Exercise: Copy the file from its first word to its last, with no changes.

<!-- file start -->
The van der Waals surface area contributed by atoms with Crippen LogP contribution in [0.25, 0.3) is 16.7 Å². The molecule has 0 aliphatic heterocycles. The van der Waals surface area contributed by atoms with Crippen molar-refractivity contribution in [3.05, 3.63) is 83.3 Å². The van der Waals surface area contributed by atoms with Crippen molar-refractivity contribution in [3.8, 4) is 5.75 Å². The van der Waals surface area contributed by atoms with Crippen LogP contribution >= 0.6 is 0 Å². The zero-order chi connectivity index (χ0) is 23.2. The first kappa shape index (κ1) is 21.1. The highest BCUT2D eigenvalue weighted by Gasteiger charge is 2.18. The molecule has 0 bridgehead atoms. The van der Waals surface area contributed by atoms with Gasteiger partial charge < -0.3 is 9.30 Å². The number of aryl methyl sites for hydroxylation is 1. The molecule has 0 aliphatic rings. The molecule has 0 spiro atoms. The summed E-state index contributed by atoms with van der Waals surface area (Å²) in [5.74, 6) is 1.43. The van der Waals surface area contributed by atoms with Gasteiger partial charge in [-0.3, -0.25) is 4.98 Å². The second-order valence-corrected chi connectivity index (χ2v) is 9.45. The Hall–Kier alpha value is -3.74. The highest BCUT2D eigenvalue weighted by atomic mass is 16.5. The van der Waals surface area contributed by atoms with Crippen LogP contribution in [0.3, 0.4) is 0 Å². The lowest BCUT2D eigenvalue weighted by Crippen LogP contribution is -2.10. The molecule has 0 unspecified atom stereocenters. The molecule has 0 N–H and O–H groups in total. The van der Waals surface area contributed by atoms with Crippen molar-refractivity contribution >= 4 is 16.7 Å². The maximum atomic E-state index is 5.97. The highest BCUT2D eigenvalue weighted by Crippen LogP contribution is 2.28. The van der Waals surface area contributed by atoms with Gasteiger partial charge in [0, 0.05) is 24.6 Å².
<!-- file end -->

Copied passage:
The van der Waals surface area contributed by atoms with Crippen LogP contribution in [0.25, 0.3) is 16.7 Å². The molecule has 0 aliphatic heterocycles. The van der Waals surface area contributed by atoms with Crippen molar-refractivity contribution in [3.05, 3.63) is 83.3 Å². The van der Waals surface area contributed by atoms with Crippen molar-refractivity contribution in [3.8, 4) is 5.75 Å². The van der Waals surface area contributed by atoms with Crippen LogP contribution >= 0.6 is 0 Å². The zero-order chi connectivity index (χ0) is 23.2. The first kappa shape index (κ1) is 21.1. The highest BCUT2D eigenvalue weighted by Gasteiger charge is 2.18. The molecule has 0 bridgehead atoms. The van der Waals surface area contributed by atoms with Gasteiger partial charge < -0.3 is 9.30 Å². The number of aryl methyl sites for hydroxylation is 1. The molecule has 0 aliphatic rings. The molecule has 0 spiro atoms. The summed E-state index contributed by atoms with van der Waals surface area (Å²) in [5.74, 6) is 1.43. The van der Waals surface area contributed by atoms with Gasteiger partial charge in [-0.3, -0.25) is 4.98 Å². The second-order valence-corrected chi connectivity index (χ2v) is 9.45. The Hall–Kier alpha value is -3.74. The highest BCUT2D eigenvalue weighted by atomic mass is 16.5. The van der Waals surface area contributed by atoms with Crippen LogP contribution in [0.3, 0.4) is 0 Å². The lowest BCUT2D eigenvalue weighted by Crippen LogP contribution is -2.10. The molecule has 0 unspecified atom stereocenters. The molecule has 0 N–H and O–H groups in total. The van der Waals surface area contributed by atoms with Crippen molar-refractivity contribution >= 4 is 16.7 Å². The maximum atomic E-state index is 5.97. The highest BCUT2D eigenvalue weighted by Crippen LogP contribution is 2.28. The van der Waals surface area contributed by atoms with Gasteiger partial charge in [0, 0.05) is 24.6 Å².